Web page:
Too many abandoned houses are plainly in sight from the train en route to/from the capital cities of New York (money and media) and Washington (government and politics).  What do foreign leaders and visitors think of us when they see this evidence of a throw-away society?  (Including tossing out our human assets in business.)  How many houses with families gone are the result of recent subprime loans and predatory lending practices?  How many jobs were sent overseas because the Masters of Wizardry on Wall Street encouraged large publicly-owned corporations to abandon and send away their precious human assets? (Jobs cut = Wall Street cheers/Main Street jeers.)


Did You See What I See?


As our new president rolled along this route, which his VP knows very well from 36 years of daily commuting between Wilmington, Delaware and Washington’s Union Station just across from Capitol Hill, did he survey the scene as Jimmy Breslin might have…from the perspective of the Common Man who may be feeling abandoned by the elite forces that have changed his or her life and that of the family?  Did he see all the abandoned homes?  Factories?  Neighborhoods in abject states of decay? Crumbling city infrastructure?  Schools in bad condition?


We hope so.  The revival of this great country will depend on putting millions of people back to work – productively.  Earning good wages.Promises to keep, as VP-elect Joe Biden told his hometown crowd in Wilmington.  There’s more:  the schools of the cities and towns passed need help. Too many poor kids do not have access to a quality education as their more affluent suburban neighbors do (in better funded public schools and private schools).  After so many advances, we are once again creating a permanent underclass – which has dangerous implications for all of us in the long run.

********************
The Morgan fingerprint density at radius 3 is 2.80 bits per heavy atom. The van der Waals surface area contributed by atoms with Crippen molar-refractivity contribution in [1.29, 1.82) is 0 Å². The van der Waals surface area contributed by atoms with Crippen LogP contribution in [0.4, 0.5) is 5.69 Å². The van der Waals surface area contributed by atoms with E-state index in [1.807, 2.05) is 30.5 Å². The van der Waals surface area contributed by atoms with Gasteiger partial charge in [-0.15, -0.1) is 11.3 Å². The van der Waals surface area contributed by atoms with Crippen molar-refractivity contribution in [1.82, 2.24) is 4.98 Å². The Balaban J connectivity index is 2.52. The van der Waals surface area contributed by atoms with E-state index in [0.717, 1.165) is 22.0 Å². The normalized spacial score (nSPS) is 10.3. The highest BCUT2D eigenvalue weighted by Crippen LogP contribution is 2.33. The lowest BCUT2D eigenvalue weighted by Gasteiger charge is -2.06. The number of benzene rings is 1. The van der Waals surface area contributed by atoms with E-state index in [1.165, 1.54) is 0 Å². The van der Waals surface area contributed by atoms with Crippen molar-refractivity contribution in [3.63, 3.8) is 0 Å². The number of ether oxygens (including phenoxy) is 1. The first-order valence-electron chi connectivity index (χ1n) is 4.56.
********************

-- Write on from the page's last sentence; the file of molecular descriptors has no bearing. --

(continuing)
As the whistle blew and the inaugural train rolled on, observation car platform decked out in bunting of red-white-blue, as cheering crowds lined the route, as Obama and Biden cheerily waved back, as fellow passengers peered out of the windows…did they notice these remaining relics of abandoned dreams littering the railroad right-of-way?  And I hope they remember those scenes as they grip the metaphoric levers of government power and literally have in their hands the ability to try to reverse the hollowing out of American industrial jobs of the recent decades, and take steps for the relief of the embattled poor and now-struggling middle class — and start the rebuilding and reinvestments of American cities and towns and rural communities.  Good luck, guys!  Good luck to all of us.


Great train ride, too. Please, President Obama and VP Biden — remember the joys of the trip as the capital items and operating budget allocations are discussed for what’s left of America’s great rail road systems.  One sure answer to the energy crisis is the revival and rebuilding of the great rail network that once criss-crossed the whole of these United States.